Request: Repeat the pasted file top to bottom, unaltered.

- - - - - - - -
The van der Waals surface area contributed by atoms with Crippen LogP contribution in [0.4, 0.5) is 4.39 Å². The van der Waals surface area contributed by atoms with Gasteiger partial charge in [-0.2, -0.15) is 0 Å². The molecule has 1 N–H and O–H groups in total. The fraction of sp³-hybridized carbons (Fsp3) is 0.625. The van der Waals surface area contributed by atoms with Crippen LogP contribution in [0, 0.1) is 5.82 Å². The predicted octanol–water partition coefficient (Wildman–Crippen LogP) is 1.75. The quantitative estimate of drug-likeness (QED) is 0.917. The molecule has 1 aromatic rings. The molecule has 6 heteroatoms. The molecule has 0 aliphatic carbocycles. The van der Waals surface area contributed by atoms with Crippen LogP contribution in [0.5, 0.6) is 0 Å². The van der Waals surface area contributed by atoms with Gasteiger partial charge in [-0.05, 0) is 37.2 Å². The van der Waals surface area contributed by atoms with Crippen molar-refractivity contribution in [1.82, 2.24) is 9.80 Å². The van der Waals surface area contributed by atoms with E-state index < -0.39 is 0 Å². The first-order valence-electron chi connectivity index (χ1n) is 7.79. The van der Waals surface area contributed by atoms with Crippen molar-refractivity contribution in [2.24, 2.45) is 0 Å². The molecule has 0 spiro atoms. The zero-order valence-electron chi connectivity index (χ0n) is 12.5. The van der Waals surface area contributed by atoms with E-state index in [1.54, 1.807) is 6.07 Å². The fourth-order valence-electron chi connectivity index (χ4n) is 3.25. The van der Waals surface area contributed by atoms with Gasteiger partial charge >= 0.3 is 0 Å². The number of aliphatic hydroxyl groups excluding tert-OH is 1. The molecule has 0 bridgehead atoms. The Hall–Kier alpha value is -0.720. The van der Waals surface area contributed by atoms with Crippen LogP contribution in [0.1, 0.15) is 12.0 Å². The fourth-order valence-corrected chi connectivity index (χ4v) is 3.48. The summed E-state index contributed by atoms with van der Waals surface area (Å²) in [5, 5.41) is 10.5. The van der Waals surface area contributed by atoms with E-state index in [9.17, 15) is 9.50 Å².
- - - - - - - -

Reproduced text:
The van der Waals surface area contributed by atoms with Crippen LogP contribution in [0.4, 0.5) is 4.39 Å². The van der Waals surface area contributed by atoms with Gasteiger partial charge in [-0.2, -0.15) is 0 Å². The molecule has 1 N–H and O–H groups in total. The fraction of sp³-hybridized carbons (Fsp3) is 0.625. The van der Waals surface area contributed by atoms with Crippen LogP contribution in [0, 0.1) is 5.82 Å². The predicted octanol–water partition coefficient (Wildman–Crippen LogP) is 1.75. The quantitative estimate of drug-likeness (QED) is 0.917. The molecule has 1 aromatic rings. The molecule has 6 heteroatoms. The molecule has 0 aliphatic carbocycles. The van der Waals surface area contributed by atoms with Crippen LogP contribution in [0.5, 0.6) is 0 Å². The van der Waals surface area contributed by atoms with Gasteiger partial charge in [-0.05, 0) is 37.2 Å². The van der Waals surface area contributed by atoms with Crippen molar-refractivity contribution in [1.82, 2.24) is 9.80 Å². The van der Waals surface area contributed by atoms with E-state index < -0.39 is 0 Å². The first-order valence-electron chi connectivity index (χ1n) is 7.79. The van der Waals surface area contributed by atoms with Crippen molar-refractivity contribution in [2.24, 2.45) is 0 Å². The molecule has 0 spiro atoms. The zero-order valence-electron chi connectivity index (χ0n) is 12.5. The van der Waals surface area contributed by atoms with E-state index in [1.54, 1.807) is 6.07 Å². The fourth-order valence-electron chi connectivity index (χ4n) is 3.25. The van der Waals surface area contributed by atoms with Gasteiger partial charge >= 0.3 is 0 Å². The number of aliphatic hydroxyl groups excluding tert-OH is 1. The molecule has 0 bridgehead atoms. The Hall–Kier alpha value is -0.720. The van der Waals surface area contributed by atoms with Crippen LogP contribution in [0.1, 0.15) is 12.0 Å². The fourth-order valence-corrected chi connectivity index (χ4v) is 3.48. The summed E-state index contributed by atoms with van der Waals surface area (Å²) in [5, 5.41) is 10.5. The van der Waals surface area contributed by atoms with E-state index in [9.17, 15) is 9.50 Å².